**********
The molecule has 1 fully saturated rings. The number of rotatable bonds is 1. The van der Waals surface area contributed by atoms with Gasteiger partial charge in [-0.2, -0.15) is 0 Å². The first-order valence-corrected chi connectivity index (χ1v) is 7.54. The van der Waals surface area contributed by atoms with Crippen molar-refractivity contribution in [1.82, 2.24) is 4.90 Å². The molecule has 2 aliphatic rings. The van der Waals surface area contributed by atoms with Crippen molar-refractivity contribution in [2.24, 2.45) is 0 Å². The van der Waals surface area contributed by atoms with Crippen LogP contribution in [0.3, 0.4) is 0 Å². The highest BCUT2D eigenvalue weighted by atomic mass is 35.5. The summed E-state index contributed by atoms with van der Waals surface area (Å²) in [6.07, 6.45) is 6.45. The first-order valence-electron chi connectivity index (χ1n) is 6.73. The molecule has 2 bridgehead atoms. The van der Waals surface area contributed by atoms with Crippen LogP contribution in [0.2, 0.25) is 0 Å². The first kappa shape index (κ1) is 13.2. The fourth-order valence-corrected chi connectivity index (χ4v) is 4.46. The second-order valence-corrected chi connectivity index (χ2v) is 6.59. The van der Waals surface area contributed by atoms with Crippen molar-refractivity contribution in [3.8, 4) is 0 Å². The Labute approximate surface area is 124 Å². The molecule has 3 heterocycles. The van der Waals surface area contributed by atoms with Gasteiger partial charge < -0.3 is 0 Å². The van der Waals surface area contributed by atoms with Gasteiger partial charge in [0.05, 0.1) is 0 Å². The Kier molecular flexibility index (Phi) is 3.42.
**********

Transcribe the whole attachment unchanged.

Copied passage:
The molecule has 1 fully saturated rings. The number of rotatable bonds is 1. The van der Waals surface area contributed by atoms with Gasteiger partial charge in [-0.2, -0.15) is 0 Å². The first-order valence-corrected chi connectivity index (χ1v) is 7.54. The van der Waals surface area contributed by atoms with Crippen molar-refractivity contribution in [1.82, 2.24) is 4.90 Å². The molecule has 2 aliphatic rings. The van der Waals surface area contributed by atoms with Crippen molar-refractivity contribution in [2.24, 2.45) is 0 Å². The van der Waals surface area contributed by atoms with Crippen LogP contribution in [0.3, 0.4) is 0 Å². The highest BCUT2D eigenvalue weighted by atomic mass is 35.5. The summed E-state index contributed by atoms with van der Waals surface area (Å²) in [6.07, 6.45) is 6.45. The first-order valence-electron chi connectivity index (χ1n) is 6.73. The molecule has 2 bridgehead atoms. The van der Waals surface area contributed by atoms with Crippen LogP contribution in [0.2, 0.25) is 0 Å². The first kappa shape index (κ1) is 13.2. The fourth-order valence-corrected chi connectivity index (χ4v) is 4.46. The second-order valence-corrected chi connectivity index (χ2v) is 6.59. The van der Waals surface area contributed by atoms with Crippen molar-refractivity contribution in [3.8, 4) is 0 Å². The Labute approximate surface area is 124 Å². The molecule has 3 heterocycles. The van der Waals surface area contributed by atoms with Gasteiger partial charge < -0.3 is 0 Å². The van der Waals surface area contributed by atoms with Gasteiger partial charge in [0.05, 0.1) is 0 Å². The Kier molecular flexibility index (Phi) is 3.42.